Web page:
EDAR makes shelter

Energy & Sustainability Furniture & Lighting

Marketplace introduced me to the idea of the convertible shopping cart the other morning. The problem is that people need a place to live, and that a decent shelter can be provided by working off the form of the shopping cart. By providing a personal place for people, homeless people can begin to regain their dignity. EDAR, or Everyone Deserves A Roof, has developed an early production model that can begin to address the problem.

This system could also provide a good solution to temporary housing following disasters, it is enclosed, sits off the ground, folds up and provides some storage for personal effects. People can participate in the project by donating a unit or more to organizations in need.

8 thoughts on “EDAR makes shelter

  1. some reader says:

    OK, trying a different article…

    I like that recently more video content has been you tube based. Many of us worry about security issues with newer versions of flash, and 90% of flash videos claiming to be version 10 are actually in the old format anyway. You can often dig out the link to the videos and play it.

    Using version 10 to encode videos basically adds a different wrapper around the same content and forces the old players to fail while displaying “Upgrade now!”… I suppose you might have a revenue reason for doing this, but just in case you don’t:

    If the whole “remix, reuse, and violate the EULA” philosophy is real, might I ask you to stop encoding content in 10 and use 8 or 9 by default for videos? Linux folks can easily view the older video encodings – and there’s a reason google sticks with version 8.

    Just hoping… :)

    Also, the captcha image would be trivial to decode using image filtering, but my eyes are apparently not accurate enough! Is that a p, or a u or an o? Hmmmm, I seem to lack contrast enhancement tools. Even my monitor’s adjustments do not reveal the correct letters, forcing me to try alternate possibilities!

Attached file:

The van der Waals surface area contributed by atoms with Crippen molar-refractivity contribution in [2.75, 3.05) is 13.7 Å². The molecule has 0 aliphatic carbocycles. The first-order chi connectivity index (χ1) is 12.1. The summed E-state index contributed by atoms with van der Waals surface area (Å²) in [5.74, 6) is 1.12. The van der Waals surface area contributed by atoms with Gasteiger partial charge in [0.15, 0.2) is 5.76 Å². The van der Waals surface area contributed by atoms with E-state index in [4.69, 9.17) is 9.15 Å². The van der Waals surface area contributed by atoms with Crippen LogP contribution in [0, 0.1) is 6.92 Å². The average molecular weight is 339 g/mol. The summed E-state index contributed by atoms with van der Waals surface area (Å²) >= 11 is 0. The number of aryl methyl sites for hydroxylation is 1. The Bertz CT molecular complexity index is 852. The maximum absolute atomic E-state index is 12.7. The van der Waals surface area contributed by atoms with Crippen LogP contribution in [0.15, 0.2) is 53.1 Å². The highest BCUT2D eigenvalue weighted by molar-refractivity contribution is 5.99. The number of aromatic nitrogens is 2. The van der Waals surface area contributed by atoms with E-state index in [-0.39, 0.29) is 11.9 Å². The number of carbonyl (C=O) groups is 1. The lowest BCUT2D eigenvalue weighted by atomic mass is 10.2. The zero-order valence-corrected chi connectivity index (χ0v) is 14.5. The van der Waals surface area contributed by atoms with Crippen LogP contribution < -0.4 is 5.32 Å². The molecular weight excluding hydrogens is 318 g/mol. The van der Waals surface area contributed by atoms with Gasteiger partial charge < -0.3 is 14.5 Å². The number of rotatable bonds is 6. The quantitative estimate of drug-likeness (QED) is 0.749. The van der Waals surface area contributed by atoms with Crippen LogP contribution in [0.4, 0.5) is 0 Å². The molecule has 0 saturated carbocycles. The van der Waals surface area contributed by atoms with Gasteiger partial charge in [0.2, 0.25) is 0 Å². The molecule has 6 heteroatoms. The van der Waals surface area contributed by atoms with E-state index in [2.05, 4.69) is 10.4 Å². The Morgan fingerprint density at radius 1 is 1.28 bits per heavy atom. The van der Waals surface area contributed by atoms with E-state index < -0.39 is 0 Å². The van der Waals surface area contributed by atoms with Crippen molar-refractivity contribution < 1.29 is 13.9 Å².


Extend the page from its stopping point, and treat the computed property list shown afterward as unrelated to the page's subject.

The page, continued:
10 minutes later:
    After a while, I realize that it makes NO difference what I enter – the captcha will fail!

  2. Bob Sinclair says:

    For the $500 that one EDAR unit costs, you could provide 10 people with a small dome tent and a trolley.

    There is only one winner here, and that is the manufacturer. This has NOTHING to do with charity. This is pure greed and vanity.

  3. screaminscott says:

    First of all, this is a early production model. So yeah, it’s gonna be expensive. But then it’s built for s pecialized purpose – a combination mobile storage locker that converts to sleeping quarters.

    Secondly, I don’t know how often you set up dome tents, but they are not quick or easy to set up. EDAR converts to sleeping quarters in 30 seconds.

    Personally, I’m a bit uneasy with enabling the homeless by just giving them something that keeps them homeless, but I can understand it’s an imperfect solution to a complicated problem.

    1. Chris Connors says:

      In early production models like this, the price has to reflect the development costs. Once they get the idea worked out properly, then they can design a good manufacturing workflow. If they can get enough orders, then they can achieve a better economy of scale. For me, it is important that they saw a need, and developed the best idea they had to address the need. Homelessness is a very complicated issue. In this case, the folks involved in EDAR chose to focus on providing a dignified way for people to get privacy and shelter.

      The radio program I listened to that turned me on to the project interviewed a young girl, who was happy to have something kind of like a room where she could be alone and do her homework. This design keeps her off the ground and out of a cardboard box. That should help her focus on her schoolwork.

      These could also be used for disaster relief, where people could get one of these soon after an earthquake, tornado, hurricane or other natural disaster. It would likely be tough for the manufacturers to crank out a zillion on short notice, but maybe it could make a difference for some vulnerable people.

      Thanks for your input!

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